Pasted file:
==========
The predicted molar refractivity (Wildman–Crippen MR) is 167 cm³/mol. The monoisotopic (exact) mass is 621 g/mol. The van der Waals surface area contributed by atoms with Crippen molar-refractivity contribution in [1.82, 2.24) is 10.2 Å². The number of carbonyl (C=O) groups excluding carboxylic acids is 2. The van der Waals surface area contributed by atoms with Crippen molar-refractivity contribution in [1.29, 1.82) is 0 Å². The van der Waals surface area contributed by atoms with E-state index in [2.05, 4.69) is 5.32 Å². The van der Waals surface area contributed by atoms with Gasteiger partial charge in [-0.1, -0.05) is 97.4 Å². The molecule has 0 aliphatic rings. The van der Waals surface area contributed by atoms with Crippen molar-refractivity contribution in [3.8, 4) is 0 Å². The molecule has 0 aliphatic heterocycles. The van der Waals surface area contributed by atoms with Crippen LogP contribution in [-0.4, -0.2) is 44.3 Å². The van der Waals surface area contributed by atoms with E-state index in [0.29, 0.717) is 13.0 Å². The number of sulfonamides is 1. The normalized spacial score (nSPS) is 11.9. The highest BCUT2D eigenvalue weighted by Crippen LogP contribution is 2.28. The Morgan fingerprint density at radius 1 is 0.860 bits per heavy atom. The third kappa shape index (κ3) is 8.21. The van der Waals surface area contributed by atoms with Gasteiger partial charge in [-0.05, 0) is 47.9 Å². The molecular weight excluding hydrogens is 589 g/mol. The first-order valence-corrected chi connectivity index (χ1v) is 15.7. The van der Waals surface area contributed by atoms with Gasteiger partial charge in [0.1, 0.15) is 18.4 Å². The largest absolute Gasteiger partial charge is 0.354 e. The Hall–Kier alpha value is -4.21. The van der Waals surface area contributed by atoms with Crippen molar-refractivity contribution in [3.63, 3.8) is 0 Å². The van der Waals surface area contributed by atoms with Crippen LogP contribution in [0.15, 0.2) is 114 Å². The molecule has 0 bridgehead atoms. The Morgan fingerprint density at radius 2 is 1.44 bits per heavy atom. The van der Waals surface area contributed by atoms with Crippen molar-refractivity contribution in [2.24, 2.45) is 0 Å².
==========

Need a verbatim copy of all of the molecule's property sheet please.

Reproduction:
The predicted molar refractivity (Wildman–Crippen MR) is 167 cm³/mol. The monoisotopic (exact) mass is 621 g/mol. The van der Waals surface area contributed by atoms with Crippen molar-refractivity contribution in [1.82, 2.24) is 10.2 Å². The number of carbonyl (C=O) groups excluding carboxylic acids is 2. The van der Waals surface area contributed by atoms with Crippen molar-refractivity contribution in [1.29, 1.82) is 0 Å². The van der Waals surface area contributed by atoms with E-state index in [2.05, 4.69) is 5.32 Å². The van der Waals surface area contributed by atoms with Gasteiger partial charge in [-0.1, -0.05) is 97.4 Å². The molecule has 0 aliphatic rings. The van der Waals surface area contributed by atoms with Crippen molar-refractivity contribution in [3.8, 4) is 0 Å². The molecule has 0 aliphatic heterocycles. The van der Waals surface area contributed by atoms with Crippen LogP contribution in [-0.4, -0.2) is 44.3 Å². The van der Waals surface area contributed by atoms with E-state index in [0.29, 0.717) is 13.0 Å². The number of sulfonamides is 1. The normalized spacial score (nSPS) is 11.9. The highest BCUT2D eigenvalue weighted by Crippen LogP contribution is 2.28. The Morgan fingerprint density at radius 1 is 0.860 bits per heavy atom. The third kappa shape index (κ3) is 8.21. The van der Waals surface area contributed by atoms with Gasteiger partial charge in [-0.05, 0) is 47.9 Å². The molecular weight excluding hydrogens is 589 g/mol. The first-order valence-corrected chi connectivity index (χ1v) is 15.7. The van der Waals surface area contributed by atoms with Gasteiger partial charge in [0.1, 0.15) is 18.4 Å². The largest absolute Gasteiger partial charge is 0.354 e. The Hall–Kier alpha value is -4.21. The van der Waals surface area contributed by atoms with Crippen molar-refractivity contribution in [3.63, 3.8) is 0 Å². The van der Waals surface area contributed by atoms with Crippen LogP contribution in [0.15, 0.2) is 114 Å². The molecule has 0 bridgehead atoms. The Morgan fingerprint density at radius 2 is 1.44 bits per heavy atom. The van der Waals surface area contributed by atoms with Crippen molar-refractivity contribution in [2.24, 2.45) is 0 Å².